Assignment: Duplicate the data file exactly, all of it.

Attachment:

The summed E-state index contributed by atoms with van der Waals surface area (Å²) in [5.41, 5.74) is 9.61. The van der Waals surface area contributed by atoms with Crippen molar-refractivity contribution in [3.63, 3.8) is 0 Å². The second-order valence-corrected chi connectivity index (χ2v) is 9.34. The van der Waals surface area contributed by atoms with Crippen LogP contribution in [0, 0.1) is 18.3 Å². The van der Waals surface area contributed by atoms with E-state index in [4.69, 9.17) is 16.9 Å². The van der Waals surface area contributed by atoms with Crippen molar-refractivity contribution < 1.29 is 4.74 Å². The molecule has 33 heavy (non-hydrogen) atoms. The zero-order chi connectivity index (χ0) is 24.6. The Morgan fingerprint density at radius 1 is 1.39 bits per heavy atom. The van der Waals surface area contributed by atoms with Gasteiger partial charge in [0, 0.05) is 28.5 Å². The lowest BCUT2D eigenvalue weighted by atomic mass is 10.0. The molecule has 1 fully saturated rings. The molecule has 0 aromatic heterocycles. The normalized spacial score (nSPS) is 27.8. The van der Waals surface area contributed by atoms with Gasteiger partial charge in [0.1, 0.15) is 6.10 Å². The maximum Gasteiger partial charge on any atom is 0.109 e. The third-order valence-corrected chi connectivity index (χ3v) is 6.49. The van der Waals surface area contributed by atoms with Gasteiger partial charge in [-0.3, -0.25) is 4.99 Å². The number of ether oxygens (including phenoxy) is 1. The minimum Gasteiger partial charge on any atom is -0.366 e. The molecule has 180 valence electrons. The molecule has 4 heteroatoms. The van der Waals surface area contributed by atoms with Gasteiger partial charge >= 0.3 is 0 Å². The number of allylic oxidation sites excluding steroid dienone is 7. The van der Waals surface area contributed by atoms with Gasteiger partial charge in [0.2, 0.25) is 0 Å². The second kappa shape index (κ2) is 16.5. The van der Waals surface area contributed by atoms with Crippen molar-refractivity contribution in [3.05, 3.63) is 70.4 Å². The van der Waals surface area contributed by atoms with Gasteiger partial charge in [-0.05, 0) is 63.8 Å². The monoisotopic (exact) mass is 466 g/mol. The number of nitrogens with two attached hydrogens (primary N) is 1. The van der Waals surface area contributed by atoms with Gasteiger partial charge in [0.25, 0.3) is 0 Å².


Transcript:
The summed E-state index contributed by atoms with van der Waals surface area (Å²) in [5.41, 5.74) is 9.61. The van der Waals surface area contributed by atoms with Crippen molar-refractivity contribution in [3.63, 3.8) is 0 Å². The second-order valence-corrected chi connectivity index (χ2v) is 9.34. The van der Waals surface area contributed by atoms with Crippen LogP contribution in [0, 0.1) is 18.3 Å². The van der Waals surface area contributed by atoms with E-state index in [4.69, 9.17) is 16.9 Å². The van der Waals surface area contributed by atoms with Crippen molar-refractivity contribution < 1.29 is 4.74 Å². The molecule has 33 heavy (non-hydrogen) atoms. The zero-order chi connectivity index (χ0) is 24.6. The Morgan fingerprint density at radius 1 is 1.39 bits per heavy atom. The van der Waals surface area contributed by atoms with Gasteiger partial charge in [0, 0.05) is 28.5 Å². The lowest BCUT2D eigenvalue weighted by atomic mass is 10.0. The molecule has 1 fully saturated rings. The molecule has 0 aromatic heterocycles. The normalized spacial score (nSPS) is 27.8. The van der Waals surface area contributed by atoms with Gasteiger partial charge in [0.1, 0.15) is 6.10 Å². The maximum Gasteiger partial charge on any atom is 0.109 e. The third-order valence-corrected chi connectivity index (χ3v) is 6.49. The van der Waals surface area contributed by atoms with Gasteiger partial charge in [-0.3, -0.25) is 4.99 Å². The number of ether oxygens (including phenoxy) is 1. The minimum Gasteiger partial charge on any atom is -0.366 e. The molecule has 180 valence electrons. The molecule has 4 heteroatoms. The van der Waals surface area contributed by atoms with Gasteiger partial charge >= 0.3 is 0 Å². The number of allylic oxidation sites excluding steroid dienone is 7. The van der Waals surface area contributed by atoms with Gasteiger partial charge in [0.2, 0.25) is 0 Å². The second kappa shape index (κ2) is 16.5. The van der Waals surface area contributed by atoms with Crippen molar-refractivity contribution in [3.05, 3.63) is 70.4 Å². The van der Waals surface area contributed by atoms with Gasteiger partial charge in [-0.05, 0) is 63.8 Å². The monoisotopic (exact) mass is 466 g/mol. The number of nitrogens with two attached hydrogens (primary N) is 1. The van der Waals surface area contributed by atoms with Gasteiger partial charge in [0.25, 0.3) is 0 Å².